Sunday, 2 September 2012

Visiting a Nature Reserve

This afternoon, after a delicious lunch with a friend, (thank you G), she took me to her favourite nature reserve for a walk. The reserve, called Foxglove Covert, is slap bang in the middle of the Army Garrison at Catterick.

It might seem a strange place to have such a reserve, but it has been built up over the last twenty years or so and is now such a tranquil place with an immense variety of wild life. Today was a bird ringing day and there were nets out to catch and ring the birds. They have moth identification days too and there is a special classroom for children to go.

We walked round, we sat in a hide and looked across the still pool with many exquisite dragonflies hovering around it. We watched a heron standing by the edge, and we walked, listening to the sound of water trickling in the stream at the side of the path.

Within the field centre itself there is a welcoming team of volunteers, plus the warden and staff, who are always there to advise, to give information, to dish out tea and cake, should you feel like making yourself a cup.

It seemed to me to be a haven of peace inside a Garrison which, basically, is built to train men for the opposite of peace. Sadly, I forgot to take my camera. But if you wish to learn more about it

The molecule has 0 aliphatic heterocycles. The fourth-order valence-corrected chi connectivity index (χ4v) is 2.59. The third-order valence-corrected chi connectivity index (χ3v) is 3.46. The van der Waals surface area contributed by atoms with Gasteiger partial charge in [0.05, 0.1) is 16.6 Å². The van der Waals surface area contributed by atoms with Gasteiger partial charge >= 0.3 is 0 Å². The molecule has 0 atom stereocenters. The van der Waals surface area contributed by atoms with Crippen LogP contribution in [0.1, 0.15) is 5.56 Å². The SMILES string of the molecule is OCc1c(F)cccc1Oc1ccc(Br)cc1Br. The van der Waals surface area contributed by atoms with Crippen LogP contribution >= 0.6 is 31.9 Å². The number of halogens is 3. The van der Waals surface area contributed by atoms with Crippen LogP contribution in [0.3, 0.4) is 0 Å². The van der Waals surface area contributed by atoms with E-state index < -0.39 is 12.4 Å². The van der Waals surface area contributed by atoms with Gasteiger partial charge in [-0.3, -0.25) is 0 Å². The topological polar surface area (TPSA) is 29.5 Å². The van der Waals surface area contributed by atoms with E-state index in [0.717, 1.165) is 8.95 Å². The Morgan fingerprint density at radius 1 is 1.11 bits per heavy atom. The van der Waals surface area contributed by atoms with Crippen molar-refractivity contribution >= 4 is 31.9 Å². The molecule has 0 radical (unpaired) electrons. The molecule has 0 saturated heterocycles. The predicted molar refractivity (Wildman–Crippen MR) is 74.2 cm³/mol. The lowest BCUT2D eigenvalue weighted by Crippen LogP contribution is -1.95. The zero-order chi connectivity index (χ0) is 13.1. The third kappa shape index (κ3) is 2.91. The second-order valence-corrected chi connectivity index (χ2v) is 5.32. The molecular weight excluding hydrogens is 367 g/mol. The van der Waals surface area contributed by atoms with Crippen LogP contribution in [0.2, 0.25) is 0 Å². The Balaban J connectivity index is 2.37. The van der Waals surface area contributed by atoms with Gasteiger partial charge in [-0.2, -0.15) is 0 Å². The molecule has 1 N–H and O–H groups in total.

and follow events there, then go to


Heather said...

What a lovely way to spend an afternoon. I saw a large dragonfly in our garden the other day. Strangely it was in the front garden and not in the back where the pond is. I shall take a look at the Nature Reserve's website.

John "By Stargoose And Hanglands" said...

It's actually not so odd; the huge battle training area in the East Anglian breckland is famed as a home for all kinds of species which are rare elsewhere. The large number of unexploded devices do not trouble the nesting birds but keep them free of human interference.

Dartford Warbler said...

There is a similar area on Salisbury Plain. A place undisturbed by the general public and full of wildlife, despite the more sinister purpose of training human beings to kill each other.

Your afternoon sounds lovely. Dragonflies are at their best at this time in the summer.

Arija said...

It sounds like a delightfully inviting place. What a lovely way to spend a day.

Sorry i have been away so long. Slowly, slowly, I am coming back to life again.

Bovey Belle said...

What a lovely day out. My husband was in basic training at Catterick, back in the day.

In Dorset there is an area which was taken over by the MoD during the war, and the entire village was evacuated (Tyneham it's called). The buildings (bar the church) are just ruins now but it is a wonderful place for wildlife.